Kurt McKee

lessons learned in production

Hey there! This article was written in 2007.

It might not have aged well for any number of reasons, so keep that in mind when reading (or clicking outgoing links!).

"Alibi" by Kanon

Posted 1 January 2007

Alibi by Joseph Kanon
ISBN: 0-312-42590-2

The book looked promising; the back claimed that it was a story of love, murder, and mystery. It's a fiction set in post-war Italy in the 1940's. Our hero is an American named Adam who has just been released from the military, and who comes to Italy to visit his mother. He meets and falls in love with Claudia, a Jew, and discovers that his mother has just become engaged to the man who sent Claudia's father to a concentration camp.

Spoiler alert

I enjoy books that have uncompromising, uncomplicated good guys, and hidden bad guys. In this case, however, our hero ends up shooting his mouth off and causing that a fight that ultimately escalates to the murder of his mother's fiance. With blood on his and Claudia's hands, the two desperately try to avoid suspicion from the police while attempting to save a teenager who has been wrongly fingered for the crime. Thus, the hero is a murderer and is trying to get away it.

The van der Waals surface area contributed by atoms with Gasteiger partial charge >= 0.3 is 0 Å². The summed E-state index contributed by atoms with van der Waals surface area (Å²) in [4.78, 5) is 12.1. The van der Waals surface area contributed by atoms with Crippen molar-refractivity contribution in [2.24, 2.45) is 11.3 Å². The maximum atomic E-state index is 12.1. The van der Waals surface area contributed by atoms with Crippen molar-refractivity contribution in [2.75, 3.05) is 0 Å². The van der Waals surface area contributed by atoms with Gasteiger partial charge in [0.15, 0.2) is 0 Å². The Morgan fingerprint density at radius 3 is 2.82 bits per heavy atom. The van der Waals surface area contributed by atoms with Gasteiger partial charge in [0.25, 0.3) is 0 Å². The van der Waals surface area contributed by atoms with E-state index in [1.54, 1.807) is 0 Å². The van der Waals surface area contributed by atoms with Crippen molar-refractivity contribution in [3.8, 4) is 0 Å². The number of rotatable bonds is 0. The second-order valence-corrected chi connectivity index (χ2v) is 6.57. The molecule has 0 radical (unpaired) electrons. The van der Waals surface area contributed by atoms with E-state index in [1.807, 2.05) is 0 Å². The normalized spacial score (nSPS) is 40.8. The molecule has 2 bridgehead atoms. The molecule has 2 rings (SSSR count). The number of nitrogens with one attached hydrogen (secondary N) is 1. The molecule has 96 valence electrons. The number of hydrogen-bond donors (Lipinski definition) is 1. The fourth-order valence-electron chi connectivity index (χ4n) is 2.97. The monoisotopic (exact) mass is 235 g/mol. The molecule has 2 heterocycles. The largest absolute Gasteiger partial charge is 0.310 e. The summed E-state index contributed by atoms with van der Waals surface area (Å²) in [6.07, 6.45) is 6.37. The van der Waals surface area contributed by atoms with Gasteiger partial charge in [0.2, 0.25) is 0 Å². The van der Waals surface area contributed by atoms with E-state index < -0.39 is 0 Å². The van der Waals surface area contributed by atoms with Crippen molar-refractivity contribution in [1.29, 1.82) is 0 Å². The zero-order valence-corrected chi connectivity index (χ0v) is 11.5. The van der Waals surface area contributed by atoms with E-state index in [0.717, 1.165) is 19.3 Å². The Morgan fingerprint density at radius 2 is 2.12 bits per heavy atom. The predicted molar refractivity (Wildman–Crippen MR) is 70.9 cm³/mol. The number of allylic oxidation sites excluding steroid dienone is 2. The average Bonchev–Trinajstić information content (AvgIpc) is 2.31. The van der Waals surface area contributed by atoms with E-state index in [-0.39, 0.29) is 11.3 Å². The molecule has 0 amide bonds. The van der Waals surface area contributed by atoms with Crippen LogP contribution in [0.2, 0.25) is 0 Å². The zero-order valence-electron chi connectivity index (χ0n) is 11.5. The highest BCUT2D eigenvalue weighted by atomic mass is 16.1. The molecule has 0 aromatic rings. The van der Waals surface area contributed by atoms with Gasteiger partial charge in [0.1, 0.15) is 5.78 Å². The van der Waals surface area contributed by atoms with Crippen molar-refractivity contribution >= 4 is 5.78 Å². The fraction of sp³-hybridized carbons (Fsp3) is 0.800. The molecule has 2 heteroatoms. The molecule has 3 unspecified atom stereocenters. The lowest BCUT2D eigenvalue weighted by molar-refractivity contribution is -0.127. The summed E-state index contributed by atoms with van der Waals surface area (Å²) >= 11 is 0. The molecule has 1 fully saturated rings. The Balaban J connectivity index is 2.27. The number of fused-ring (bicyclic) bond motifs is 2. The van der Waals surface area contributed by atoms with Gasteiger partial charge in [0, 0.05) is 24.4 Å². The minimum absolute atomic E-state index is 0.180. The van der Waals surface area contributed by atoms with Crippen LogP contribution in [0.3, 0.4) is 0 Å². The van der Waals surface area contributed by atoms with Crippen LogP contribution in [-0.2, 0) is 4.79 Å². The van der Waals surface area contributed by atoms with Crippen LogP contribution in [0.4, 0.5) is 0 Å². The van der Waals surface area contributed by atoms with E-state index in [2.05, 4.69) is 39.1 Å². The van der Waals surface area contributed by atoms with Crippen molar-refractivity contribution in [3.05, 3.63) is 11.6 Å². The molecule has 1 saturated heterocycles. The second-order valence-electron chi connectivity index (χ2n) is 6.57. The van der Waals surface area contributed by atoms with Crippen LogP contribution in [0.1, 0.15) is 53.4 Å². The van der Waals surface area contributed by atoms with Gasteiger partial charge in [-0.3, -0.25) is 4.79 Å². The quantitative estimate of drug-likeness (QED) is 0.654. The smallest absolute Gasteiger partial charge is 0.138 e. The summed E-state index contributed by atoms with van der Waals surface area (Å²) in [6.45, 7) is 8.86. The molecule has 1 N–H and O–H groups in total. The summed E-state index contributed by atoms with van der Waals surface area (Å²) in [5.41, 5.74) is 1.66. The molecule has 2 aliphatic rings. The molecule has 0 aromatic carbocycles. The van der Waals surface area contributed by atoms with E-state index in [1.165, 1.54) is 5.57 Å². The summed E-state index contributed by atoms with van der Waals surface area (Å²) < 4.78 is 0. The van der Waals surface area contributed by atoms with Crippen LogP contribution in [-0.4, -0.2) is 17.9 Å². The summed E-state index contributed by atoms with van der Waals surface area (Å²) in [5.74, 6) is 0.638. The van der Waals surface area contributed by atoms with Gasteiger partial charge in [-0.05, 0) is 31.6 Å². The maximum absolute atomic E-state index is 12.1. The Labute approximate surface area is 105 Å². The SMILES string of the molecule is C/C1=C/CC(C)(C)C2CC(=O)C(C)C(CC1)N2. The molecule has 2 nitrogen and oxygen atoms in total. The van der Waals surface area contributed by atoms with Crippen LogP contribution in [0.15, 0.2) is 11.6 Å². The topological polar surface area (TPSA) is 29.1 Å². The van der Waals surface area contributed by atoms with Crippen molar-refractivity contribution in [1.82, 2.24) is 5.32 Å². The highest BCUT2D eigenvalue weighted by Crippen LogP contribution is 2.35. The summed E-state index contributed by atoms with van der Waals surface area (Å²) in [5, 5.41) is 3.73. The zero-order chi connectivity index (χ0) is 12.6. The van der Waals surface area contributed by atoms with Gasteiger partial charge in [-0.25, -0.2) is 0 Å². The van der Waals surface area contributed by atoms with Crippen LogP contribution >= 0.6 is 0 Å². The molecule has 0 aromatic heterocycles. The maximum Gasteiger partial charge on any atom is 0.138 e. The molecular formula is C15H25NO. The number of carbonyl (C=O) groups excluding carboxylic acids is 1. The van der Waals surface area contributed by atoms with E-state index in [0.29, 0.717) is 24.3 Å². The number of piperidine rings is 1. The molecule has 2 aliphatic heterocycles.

Further, at the end of the book, after everything is said and done, Claudia and our hero part ways because of all that has happened between them, even though they still love each other. What an unpleasant thing to read.

Finally, to top it all off, after Claudia leaves Adam, the book closes by suggesting that the chief of police - a quietly manipulative man - not only knows enough to blackmail Adam, but will in the future use the information. After everything he's been through and done, Adam has lost the woman he loves, and will forever have the murder hanging over his head as blackmail. Ugh.

I give "Alibi" 3 stars. I didn't like the story, plain and simple. The book was a good read, however, and was well written. I will say that the author's writing style at times seemed to rely too heavily on sentence fragments (although I believe the intent was to capture Adam's rapid thought processes, and it wasn't unbearable).